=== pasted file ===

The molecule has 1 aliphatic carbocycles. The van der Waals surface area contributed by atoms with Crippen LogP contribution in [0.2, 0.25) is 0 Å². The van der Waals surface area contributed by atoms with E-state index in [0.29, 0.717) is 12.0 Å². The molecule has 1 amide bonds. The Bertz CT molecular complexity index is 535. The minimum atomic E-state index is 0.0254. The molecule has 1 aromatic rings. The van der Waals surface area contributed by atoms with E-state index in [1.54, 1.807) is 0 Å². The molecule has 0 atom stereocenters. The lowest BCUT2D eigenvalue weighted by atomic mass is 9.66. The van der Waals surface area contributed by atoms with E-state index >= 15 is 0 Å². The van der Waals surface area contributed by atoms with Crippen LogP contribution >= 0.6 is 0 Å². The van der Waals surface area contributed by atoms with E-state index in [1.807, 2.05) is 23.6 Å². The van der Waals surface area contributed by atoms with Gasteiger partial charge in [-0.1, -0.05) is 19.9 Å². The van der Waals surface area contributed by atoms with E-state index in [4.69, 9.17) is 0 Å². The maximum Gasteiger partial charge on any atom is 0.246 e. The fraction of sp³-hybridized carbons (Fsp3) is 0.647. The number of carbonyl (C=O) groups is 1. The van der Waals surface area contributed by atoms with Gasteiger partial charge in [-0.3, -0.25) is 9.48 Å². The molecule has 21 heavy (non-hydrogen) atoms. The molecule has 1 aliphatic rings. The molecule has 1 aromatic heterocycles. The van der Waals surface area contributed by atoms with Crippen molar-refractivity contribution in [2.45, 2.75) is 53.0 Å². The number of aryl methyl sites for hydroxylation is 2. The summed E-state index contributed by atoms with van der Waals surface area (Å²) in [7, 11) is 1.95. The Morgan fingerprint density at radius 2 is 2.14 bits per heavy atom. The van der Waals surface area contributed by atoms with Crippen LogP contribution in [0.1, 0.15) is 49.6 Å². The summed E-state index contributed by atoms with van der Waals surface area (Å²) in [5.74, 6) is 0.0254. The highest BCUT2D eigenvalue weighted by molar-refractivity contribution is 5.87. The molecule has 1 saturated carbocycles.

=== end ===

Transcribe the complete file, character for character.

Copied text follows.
The molecule has 1 aliphatic carbocycles. The van der Waals surface area contributed by atoms with Crippen LogP contribution in [0.2, 0.25) is 0 Å². The van der Waals surface area contributed by atoms with E-state index in [0.29, 0.717) is 12.0 Å². The molecule has 1 amide bonds. The Bertz CT molecular complexity index is 535. The minimum atomic E-state index is 0.0254. The molecule has 1 aromatic rings. The van der Waals surface area contributed by atoms with E-state index in [1.54, 1.807) is 0 Å². The molecule has 0 atom stereocenters. The lowest BCUT2D eigenvalue weighted by atomic mass is 9.66. The van der Waals surface area contributed by atoms with E-state index >= 15 is 0 Å². The van der Waals surface area contributed by atoms with Crippen LogP contribution >= 0.6 is 0 Å². The van der Waals surface area contributed by atoms with E-state index in [1.807, 2.05) is 23.6 Å². The van der Waals surface area contributed by atoms with Gasteiger partial charge in [-0.1, -0.05) is 19.9 Å². The van der Waals surface area contributed by atoms with E-state index in [4.69, 9.17) is 0 Å². The maximum Gasteiger partial charge on any atom is 0.246 e. The fraction of sp³-hybridized carbons (Fsp3) is 0.647. The number of carbonyl (C=O) groups is 1. The van der Waals surface area contributed by atoms with Gasteiger partial charge in [-0.3, -0.25) is 9.48 Å². The molecule has 21 heavy (non-hydrogen) atoms. The molecule has 1 aliphatic rings. The molecule has 1 aromatic heterocycles. The van der Waals surface area contributed by atoms with Crippen molar-refractivity contribution in [2.45, 2.75) is 53.0 Å². The number of aryl methyl sites for hydroxylation is 2. The summed E-state index contributed by atoms with van der Waals surface area (Å²) in [7, 11) is 1.95. The Morgan fingerprint density at radius 2 is 2.14 bits per heavy atom. The van der Waals surface area contributed by atoms with Crippen LogP contribution in [0.1, 0.15) is 49.6 Å². The summed E-state index contributed by atoms with van der Waals surface area (Å²) in [5.74, 6) is 0.0254. The highest BCUT2D eigenvalue weighted by molar-refractivity contribution is 5.87. The molecule has 1 saturated carbocycles.